We spent the next few days in the hospital trying to come to grips with this squirmy little thing that was suddenly our sole responsibility.  Due to the proclivity of births on that fateful Friday, I was sent home late that night in the event that the bed was needed.  Did I feel bad about leaving my wife and child so soon after birth?  Of course.  Did I toss and turn, concerned about their welfare?  Uh.  No, not really.  I was tired.  I returned early the next morning and stayed overnight at the hospital the next two nights as the overcrowding had abated.

A few things started to become increasingly evident as we spent further time in the hospital during Kim’s recuperation.  First of all, little Justine proved to be quite the sleeper.  Good ol’ fashioned “poke her until she moves to make sure she’s ok” kind of sleeping.  There were a few times that we had to skip a feeding because she simply wanted to sleep. There were also several times we took advantage of the nursery, sending our sleepy child off to socialize with the other babies so we could get some sleep.  I’d love to say that when we went to retrieve her later on that we correctly picked her out of the crowd, but we did not. Thankfully they are pretty cautious about keeping track of whose baby is whose – I guess people get upset when they discover 18 years later their actual kid was the tennis star, rather than the one they raised, who ended up majoring in philosophy.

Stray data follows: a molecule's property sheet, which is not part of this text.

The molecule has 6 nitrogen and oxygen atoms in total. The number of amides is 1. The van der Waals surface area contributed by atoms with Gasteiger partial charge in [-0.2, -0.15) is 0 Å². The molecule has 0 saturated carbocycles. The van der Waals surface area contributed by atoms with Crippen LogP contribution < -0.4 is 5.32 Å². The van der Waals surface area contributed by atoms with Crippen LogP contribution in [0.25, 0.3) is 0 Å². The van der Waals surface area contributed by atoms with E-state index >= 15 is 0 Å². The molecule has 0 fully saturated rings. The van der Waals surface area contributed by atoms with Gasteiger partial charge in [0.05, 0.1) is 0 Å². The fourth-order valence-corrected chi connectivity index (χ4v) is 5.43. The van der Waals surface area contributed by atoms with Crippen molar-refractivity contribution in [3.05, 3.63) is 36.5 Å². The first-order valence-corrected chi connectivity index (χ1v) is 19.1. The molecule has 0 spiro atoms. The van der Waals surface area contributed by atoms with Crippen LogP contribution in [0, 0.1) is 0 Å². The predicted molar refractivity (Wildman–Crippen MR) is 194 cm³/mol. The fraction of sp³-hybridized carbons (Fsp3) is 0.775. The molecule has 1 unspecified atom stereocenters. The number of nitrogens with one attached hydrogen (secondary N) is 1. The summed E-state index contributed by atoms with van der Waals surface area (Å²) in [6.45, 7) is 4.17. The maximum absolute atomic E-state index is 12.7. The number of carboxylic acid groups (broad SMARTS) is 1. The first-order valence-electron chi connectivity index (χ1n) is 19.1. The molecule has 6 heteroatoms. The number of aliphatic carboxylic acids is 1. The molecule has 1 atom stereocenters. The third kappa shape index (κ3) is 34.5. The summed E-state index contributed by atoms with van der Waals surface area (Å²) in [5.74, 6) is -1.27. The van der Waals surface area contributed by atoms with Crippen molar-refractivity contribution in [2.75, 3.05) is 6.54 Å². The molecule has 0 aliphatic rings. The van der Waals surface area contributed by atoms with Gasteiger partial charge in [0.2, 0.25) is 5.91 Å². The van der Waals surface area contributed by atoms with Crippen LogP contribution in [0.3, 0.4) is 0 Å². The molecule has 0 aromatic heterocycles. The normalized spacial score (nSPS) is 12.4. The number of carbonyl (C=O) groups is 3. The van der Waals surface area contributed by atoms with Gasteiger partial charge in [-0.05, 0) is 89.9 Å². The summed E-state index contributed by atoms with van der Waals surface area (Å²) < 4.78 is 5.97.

The second thing we quickly learned was that life in a hospital warrants the quick disappearance of all manners of dignity and privacy one has come to expect in life.  Between the feedings (with doctors, nurses, lactation consultants, parents, dietary folks, vending machine repairmen, hog farmers, etc. all watching and offering their opinions), incision checks, and having to call the nurse to come ‘inspect the emissions’ after Kim came back from the bathroom, it was certainly an ‘eye-opening’ experience, for all involved (and several folks just walking by).

Finally, I learned that my wife does, indeed, have ice water running through her veins.  Despite repeated offers by doctors, nurses, and a slovenly fellow who had a cardboard nametag with a hastily written ‘Doktor Feelgood’ adorning his chest, my wife refused all manner of narcotics to fight the pain of her surgery.  The drug du jour was Perkaset, and she wanted none of it, fearing that “arms would reach out from the walls and grab her,” or some other hallucination. Instead all she took was some walnut sized Motrin and she did just great with it. I was amazed, as was everybody else.

As we approached the end of our few days in the hospital, I think we were both starting to feel antsy about getting home, and having our new child try out all the various gadgets and contraptions we had accumulated in the recent months.  At the same time we were a little apprehensive to lose the safety and serenity of ‘the nursery’ and the guaranteed sleep that magical room offered, and the amazing help that the lactation consultants offered in trying to figure out the mystery of breastfeeding.

And then the pediatric orthopedist walked in…